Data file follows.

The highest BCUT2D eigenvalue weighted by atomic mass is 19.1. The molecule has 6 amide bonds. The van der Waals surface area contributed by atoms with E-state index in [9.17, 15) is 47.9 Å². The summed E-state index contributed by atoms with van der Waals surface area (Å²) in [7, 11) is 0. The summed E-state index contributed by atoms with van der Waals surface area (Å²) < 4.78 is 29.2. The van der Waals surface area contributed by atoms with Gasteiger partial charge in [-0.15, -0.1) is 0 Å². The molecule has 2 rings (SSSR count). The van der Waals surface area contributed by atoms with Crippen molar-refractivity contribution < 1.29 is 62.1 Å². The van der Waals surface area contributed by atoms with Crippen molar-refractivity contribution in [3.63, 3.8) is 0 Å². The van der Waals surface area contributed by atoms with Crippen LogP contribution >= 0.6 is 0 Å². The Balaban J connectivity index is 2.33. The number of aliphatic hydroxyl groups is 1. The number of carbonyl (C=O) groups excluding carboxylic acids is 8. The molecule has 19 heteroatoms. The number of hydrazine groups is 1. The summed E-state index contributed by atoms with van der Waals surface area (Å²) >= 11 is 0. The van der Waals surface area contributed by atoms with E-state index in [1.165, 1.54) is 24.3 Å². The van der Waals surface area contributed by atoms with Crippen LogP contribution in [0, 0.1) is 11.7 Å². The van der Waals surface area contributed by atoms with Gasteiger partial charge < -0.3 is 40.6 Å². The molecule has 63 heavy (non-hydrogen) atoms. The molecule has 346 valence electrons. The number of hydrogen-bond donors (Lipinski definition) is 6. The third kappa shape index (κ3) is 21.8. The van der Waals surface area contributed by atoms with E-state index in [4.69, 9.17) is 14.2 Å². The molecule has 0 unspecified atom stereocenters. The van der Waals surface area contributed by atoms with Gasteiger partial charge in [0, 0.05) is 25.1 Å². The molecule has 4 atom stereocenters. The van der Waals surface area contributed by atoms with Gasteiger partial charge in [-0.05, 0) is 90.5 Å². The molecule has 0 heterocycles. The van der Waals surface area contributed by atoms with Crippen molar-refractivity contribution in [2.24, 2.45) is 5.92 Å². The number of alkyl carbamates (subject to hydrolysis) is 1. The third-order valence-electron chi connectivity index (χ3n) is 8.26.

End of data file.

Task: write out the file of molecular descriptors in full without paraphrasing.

The highest BCUT2D eigenvalue weighted by atomic mass is 19.1. The molecule has 6 amide bonds. The van der Waals surface area contributed by atoms with E-state index in [9.17, 15) is 47.9 Å². The summed E-state index contributed by atoms with van der Waals surface area (Å²) in [7, 11) is 0. The summed E-state index contributed by atoms with van der Waals surface area (Å²) < 4.78 is 29.2. The van der Waals surface area contributed by atoms with Gasteiger partial charge in [-0.15, -0.1) is 0 Å². The molecule has 2 rings (SSSR count). The van der Waals surface area contributed by atoms with Crippen molar-refractivity contribution < 1.29 is 62.1 Å². The van der Waals surface area contributed by atoms with Crippen molar-refractivity contribution in [3.63, 3.8) is 0 Å². The van der Waals surface area contributed by atoms with Crippen LogP contribution >= 0.6 is 0 Å². The Balaban J connectivity index is 2.33. The number of aliphatic hydroxyl groups is 1. The number of carbonyl (C=O) groups excluding carboxylic acids is 8. The molecule has 19 heteroatoms. The number of hydrazine groups is 1. The summed E-state index contributed by atoms with van der Waals surface area (Å²) >= 11 is 0. The van der Waals surface area contributed by atoms with E-state index in [1.165, 1.54) is 24.3 Å². The van der Waals surface area contributed by atoms with Crippen LogP contribution in [0, 0.1) is 11.7 Å². The van der Waals surface area contributed by atoms with Gasteiger partial charge < -0.3 is 40.6 Å². The molecule has 63 heavy (non-hydrogen) atoms. The molecule has 346 valence electrons. The number of hydrogen-bond donors (Lipinski definition) is 6. The third kappa shape index (κ3) is 21.8. The van der Waals surface area contributed by atoms with E-state index in [4.69, 9.17) is 14.2 Å². The molecule has 0 unspecified atom stereocenters. The van der Waals surface area contributed by atoms with Gasteiger partial charge in [0, 0.05) is 25.1 Å². The molecule has 4 atom stereocenters. The van der Waals surface area contributed by atoms with Gasteiger partial charge in [-0.05, 0) is 90.5 Å². The molecule has 0 heterocycles. The van der Waals surface area contributed by atoms with Crippen molar-refractivity contribution in [2.24, 2.45) is 5.92 Å². The number of alkyl carbamates (subject to hydrolysis) is 1. The third-order valence-electron chi connectivity index (χ3n) is 8.26.